In any of the conventional techniques disclosed in Patent Literatures 5 to 8, the evaluation is made on specified sites of the hollow fiber membranes. However, it is found that the evaluation of the membranes at such specified sites alone can not meet a demand for high safety of hollow fiber membranes, because the amount of elution within the hollow fiber membrane bundle largely changes because of the influence of variation in drying conditions, while the hollow fiber membranes are being dried in the course of the fabrication of a blood purifier using the same. If hydrogen peroxide, elucidated by the present inventors, is present at specified sites of a hollow fiber membrane bundle, the deterioration reaction of the materials of the hollow fiber membrane bundle starts from such sites, and this deterioration reaction transmits over a whole of the hollow fiber membrane bundle. Therefore, it is needed to make it sure to keep, to a predetermined value or less, the amount of hydrogen peroxide in a whole of the hollow fiber membrane bundle for use as a blood purifier in its lengthwise direction.
In the meantime, a blood purifier is subjected to a radioactive ray exposure treatment in order to crosslink polyvinyl pyrrolidone in a permselective hollow fiber membrane packed in the blood purifier or to sterilize the blood purifier. However, the radioactive ray exposure induces not only the crosslinking reaction and the sterilizing action but also the denature of a part of the hydrophilic polymer. In other words, the hydrophilic polymer reacts with water and oxygen in the treating atmosphere to have an instable functional group and partial structure which are being oxidized, or a new functional group which is formed by hydrolysis. Even if the content of the hydrophilic polymer in a whole of the membrane is small, most of the hydrophilic polymer is present in the form of a concentrate on the surfaces of the agglomerated polysulfone particles by the phase separation. Therefore, the influence of the hydrophilic polymer on the blood can not be ignored. As a result, the physiochemical change of the denatured portion of the hydrophilic polymer is likely to lower the anti-thrombogenic property of the membrane. The denature of the hydrophilic polymer further continues during the long-term storage of the membranes after the radiation exposure, and thus, the anti-thrombogenic property of the membrane degrades before the practical use of the membrane.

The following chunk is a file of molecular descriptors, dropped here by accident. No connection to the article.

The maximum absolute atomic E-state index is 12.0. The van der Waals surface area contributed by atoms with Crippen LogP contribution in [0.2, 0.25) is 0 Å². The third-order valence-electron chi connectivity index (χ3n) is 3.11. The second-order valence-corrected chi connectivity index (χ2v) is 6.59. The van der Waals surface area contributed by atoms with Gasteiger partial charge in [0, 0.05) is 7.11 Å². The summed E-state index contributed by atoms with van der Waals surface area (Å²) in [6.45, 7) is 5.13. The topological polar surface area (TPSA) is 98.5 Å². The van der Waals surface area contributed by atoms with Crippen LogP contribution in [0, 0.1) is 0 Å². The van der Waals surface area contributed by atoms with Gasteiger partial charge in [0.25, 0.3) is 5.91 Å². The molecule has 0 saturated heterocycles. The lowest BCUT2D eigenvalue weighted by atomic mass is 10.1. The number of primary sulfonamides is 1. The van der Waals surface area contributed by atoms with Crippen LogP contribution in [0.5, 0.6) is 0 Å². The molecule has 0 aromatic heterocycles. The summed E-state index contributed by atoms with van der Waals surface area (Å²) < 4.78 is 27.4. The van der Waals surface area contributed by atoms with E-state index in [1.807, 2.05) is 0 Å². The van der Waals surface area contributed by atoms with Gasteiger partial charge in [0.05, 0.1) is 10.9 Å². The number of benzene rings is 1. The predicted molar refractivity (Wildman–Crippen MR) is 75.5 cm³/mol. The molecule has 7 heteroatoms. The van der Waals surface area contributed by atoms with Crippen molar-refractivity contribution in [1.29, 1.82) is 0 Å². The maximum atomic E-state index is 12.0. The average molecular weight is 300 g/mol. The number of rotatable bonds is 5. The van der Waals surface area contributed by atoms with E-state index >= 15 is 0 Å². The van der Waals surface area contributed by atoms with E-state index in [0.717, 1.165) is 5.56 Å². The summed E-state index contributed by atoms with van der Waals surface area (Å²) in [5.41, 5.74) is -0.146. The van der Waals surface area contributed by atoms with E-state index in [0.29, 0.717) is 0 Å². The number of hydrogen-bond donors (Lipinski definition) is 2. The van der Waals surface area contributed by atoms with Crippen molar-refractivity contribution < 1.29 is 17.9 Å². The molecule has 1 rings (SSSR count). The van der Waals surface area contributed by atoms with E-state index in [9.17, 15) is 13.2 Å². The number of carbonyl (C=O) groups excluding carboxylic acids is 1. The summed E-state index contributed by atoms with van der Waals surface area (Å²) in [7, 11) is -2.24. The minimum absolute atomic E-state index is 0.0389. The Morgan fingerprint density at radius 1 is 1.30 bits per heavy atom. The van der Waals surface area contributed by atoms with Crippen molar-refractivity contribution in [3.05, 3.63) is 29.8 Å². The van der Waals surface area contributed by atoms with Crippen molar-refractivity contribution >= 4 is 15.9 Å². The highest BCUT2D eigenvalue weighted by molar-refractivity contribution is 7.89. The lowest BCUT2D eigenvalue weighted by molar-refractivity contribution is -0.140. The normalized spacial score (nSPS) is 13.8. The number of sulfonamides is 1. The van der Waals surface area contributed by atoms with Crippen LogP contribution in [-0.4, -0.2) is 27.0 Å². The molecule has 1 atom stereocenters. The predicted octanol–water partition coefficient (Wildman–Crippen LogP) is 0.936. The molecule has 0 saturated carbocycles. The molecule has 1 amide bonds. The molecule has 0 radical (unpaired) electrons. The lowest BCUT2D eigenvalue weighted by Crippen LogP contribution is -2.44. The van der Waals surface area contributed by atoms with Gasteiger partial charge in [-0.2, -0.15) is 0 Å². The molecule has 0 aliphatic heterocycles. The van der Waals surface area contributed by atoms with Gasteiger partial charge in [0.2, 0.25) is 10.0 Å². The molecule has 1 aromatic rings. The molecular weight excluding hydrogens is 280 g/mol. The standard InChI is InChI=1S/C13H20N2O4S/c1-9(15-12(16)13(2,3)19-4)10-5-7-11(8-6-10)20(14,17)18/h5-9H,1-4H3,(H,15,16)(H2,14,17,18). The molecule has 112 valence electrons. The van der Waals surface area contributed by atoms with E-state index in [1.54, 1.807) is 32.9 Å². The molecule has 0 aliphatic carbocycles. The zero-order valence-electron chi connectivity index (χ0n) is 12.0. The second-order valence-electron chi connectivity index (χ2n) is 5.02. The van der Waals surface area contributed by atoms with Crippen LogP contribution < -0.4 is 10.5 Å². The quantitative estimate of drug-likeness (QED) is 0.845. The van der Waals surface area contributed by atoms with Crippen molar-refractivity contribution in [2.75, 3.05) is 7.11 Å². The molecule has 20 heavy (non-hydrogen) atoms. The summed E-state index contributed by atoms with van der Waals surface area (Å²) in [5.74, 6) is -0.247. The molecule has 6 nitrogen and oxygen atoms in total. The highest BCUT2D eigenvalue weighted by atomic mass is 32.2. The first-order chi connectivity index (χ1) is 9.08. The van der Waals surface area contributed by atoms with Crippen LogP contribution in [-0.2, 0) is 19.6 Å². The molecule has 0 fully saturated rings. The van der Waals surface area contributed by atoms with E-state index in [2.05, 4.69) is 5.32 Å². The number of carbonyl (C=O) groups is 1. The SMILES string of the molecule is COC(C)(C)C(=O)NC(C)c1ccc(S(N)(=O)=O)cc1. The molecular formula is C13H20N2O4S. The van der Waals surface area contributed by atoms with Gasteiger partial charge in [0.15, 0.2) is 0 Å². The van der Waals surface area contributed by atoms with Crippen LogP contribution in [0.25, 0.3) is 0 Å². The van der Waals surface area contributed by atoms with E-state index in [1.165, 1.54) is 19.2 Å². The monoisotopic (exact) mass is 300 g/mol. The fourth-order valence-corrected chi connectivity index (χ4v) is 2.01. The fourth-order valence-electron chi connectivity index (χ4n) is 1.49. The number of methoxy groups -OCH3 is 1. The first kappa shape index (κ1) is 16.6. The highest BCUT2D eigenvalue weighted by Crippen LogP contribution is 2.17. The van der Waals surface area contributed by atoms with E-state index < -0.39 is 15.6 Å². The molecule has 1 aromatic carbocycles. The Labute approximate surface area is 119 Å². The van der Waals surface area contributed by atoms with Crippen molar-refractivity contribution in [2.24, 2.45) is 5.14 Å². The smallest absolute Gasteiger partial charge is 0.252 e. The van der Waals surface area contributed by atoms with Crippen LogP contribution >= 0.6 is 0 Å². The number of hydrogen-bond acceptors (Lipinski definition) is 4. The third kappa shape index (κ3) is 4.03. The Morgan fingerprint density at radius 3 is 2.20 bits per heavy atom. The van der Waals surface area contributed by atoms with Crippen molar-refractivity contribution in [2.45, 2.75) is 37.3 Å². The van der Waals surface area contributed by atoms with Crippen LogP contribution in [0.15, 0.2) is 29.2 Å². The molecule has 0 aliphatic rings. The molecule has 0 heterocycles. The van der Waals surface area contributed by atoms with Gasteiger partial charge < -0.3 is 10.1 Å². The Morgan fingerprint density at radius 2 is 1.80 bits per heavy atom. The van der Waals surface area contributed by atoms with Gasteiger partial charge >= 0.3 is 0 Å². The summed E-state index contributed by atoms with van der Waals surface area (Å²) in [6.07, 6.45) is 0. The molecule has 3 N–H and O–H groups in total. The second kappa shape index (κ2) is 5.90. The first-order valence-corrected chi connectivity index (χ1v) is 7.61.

For example, a technique to solve this problem is disclosed: that is, the carboxyl group content and the peroxide content in a membrane exposed to a radioactive ray are controlled within predetermined ranges. The resultant membrane is excellent in the anti-thrombogenic property and is able to maintain the anti-thrombogenic state over a long period of storage (cf. Patent Literature 11).
Patent Literature 11: JP-A-2000-135421 (2000)